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Tuesday, February 15, 2011

In the Matter of the Complaint of Sunoco, Inc. (R&M) v. The Toledo Edison Company, Case no. 2009-0880

In re: D.B., a minor child, Case no. 2010-0240
5th District Court of Appeals (Licking County)

DeWayne Sutton v. Tomco Machining, Inc., Case no. 2010-0670
2nd District Court of Appeals (Montgomery County)

Cincinnati Bar Association v. Robert N. Trainor, Case no. 2010-1894
Hamilton County

Cincinnati Bar Association v. William Farrell, Case no. 2010-1951
Hamilton County

New Destiny Treatment Center, Inc., et al. v. E. Marie Wheeler et al., Case no. 2010-0298
9th District Court of Appeals (Summit County)


Does Contract Clause Granting 'Most Favorable' Treatment Require Extension of Contract's Duration?

In the Matter of the Complaint of Sunoco, Inc. (R&M) v. The Toledo Edison Company, Case no. 2009-0880

ISSUE: When a “most favored nation” clause in an electric utility’s contract with a large industrial customer guarantees that customer may take advantage of any “arrangement, rates or charges” that are extended by the utility to any other comparable customer, does that clause entitle the customer to an extension of the duration of its current contract with the utility if the utility extends its contract with a comparable customer to a later expiration date?

BACKGROUND:  Sunoco and BP Oil company both operate petroleum refining facilities in northern Ohio that receive electric power service from the Toledo Edison Company. As high-volume industrial customers, both Sunoco and BP negotiated special contracts with Toledo Edison granting them “most favorable” rates and terms of service compared to the utility’s other customers. Identical clauses were included in both companies’ contracts guaranteeing that if Toledo Edison granted a more favorable “arrangement, rates or charges” to either of them during the duration of their current contract period, the other competitor could take advantage of that change as well.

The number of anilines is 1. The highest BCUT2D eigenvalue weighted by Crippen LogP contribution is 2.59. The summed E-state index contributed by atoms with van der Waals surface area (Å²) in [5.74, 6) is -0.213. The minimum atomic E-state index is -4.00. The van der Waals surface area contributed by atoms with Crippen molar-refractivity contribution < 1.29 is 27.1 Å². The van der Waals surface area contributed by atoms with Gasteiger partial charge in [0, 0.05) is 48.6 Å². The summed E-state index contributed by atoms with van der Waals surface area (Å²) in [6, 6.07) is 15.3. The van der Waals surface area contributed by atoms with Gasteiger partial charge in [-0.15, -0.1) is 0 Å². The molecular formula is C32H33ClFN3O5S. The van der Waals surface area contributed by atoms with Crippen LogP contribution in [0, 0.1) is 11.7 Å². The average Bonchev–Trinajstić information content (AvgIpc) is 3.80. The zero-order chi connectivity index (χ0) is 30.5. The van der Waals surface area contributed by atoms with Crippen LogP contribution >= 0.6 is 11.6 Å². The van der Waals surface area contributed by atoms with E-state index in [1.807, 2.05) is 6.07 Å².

As of May 1999, both refineries’ electric service contracts with Toledo Edison were to remain in force through June 2006. In subsequent years, the Public Utilities Commission of Ohio (PUCO) enacted several orders revising Toledo Edison’s rate structure as part of a legislatively mandated  transition of the state’s electric power industry from a regulated to a market-based pricing standard. Following the adoption of each of these orders, special contract customers including Sunoco and BP had the opportunity to extend the terms of their current service contracts. Sunoco exercised its option to extend its current contract to February 2008. BP exercised an additional option that extended its current service contract through December 2008.

In May 2007, Toledo Edison notified Sunoco that its service agreement would expire in February 2008.  In November 2007, Sunoco sent a letter to Toledo Edison stating that it was exercising its right under the “most favored nation” clause in its service agreement to claim the same extension of current service rates until December 2008 as the utility had granted to BP.  The power company disputed Sunoco’s interpretation of the contract clause and refused to extend Sunoco’s existing agreement beyond February 2008.  Sunoco filed a complaint with the PUCO. In February 2009, the commission ruled that the most favored clause in Sunoco’s 1999 service agreement with the power company was limited to the rates and charges set forth in that agreement, and did not entitle Sunoco to an extension of the duration of the contract itself.

Sunoco has exercised its right to appeal the PUCO’s ruling to the Supreme Court.

Among other arguments, attorneys for Sunoco argue that the PUCO wrongfully cited the heading of the most favored nation clause, which is titled “Comparable Facility Price Protection,” as evidence of the parties’ intent to limit the scope of the clause to rates or prices charged for electric service rather than to other issues addressed  in the contract.  They point out, elsewhere in the contract, a provision specifically stating that section titles should not be interpreted to limit the intent or scope of each section.

Attorneys for the PUCO urge the Court to affirm the PUCO’s interpretation of the contract language.

They argue that because the first sentence of the most favored nation clause makes separate references to an “arrangement, rates or charges” that is covered by the clause and to “the term of this Agreement,” the commission acted within its discretion in determining that the term or duration of the agreement was fixed and was not an “arrangement” subject to change if a different customer negotiated a service contract with a later expiration date.

Contacts
David F. Boehm, 513.421.2255, for Sunoco Inc.

John H. Jones, 614.466.4395, for the Public Utilities Commission of Ohio.

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Does Statutory Rape Law Apply When Both Parties to Non-Forcible Sex Acts Are Under 13 Years of Age?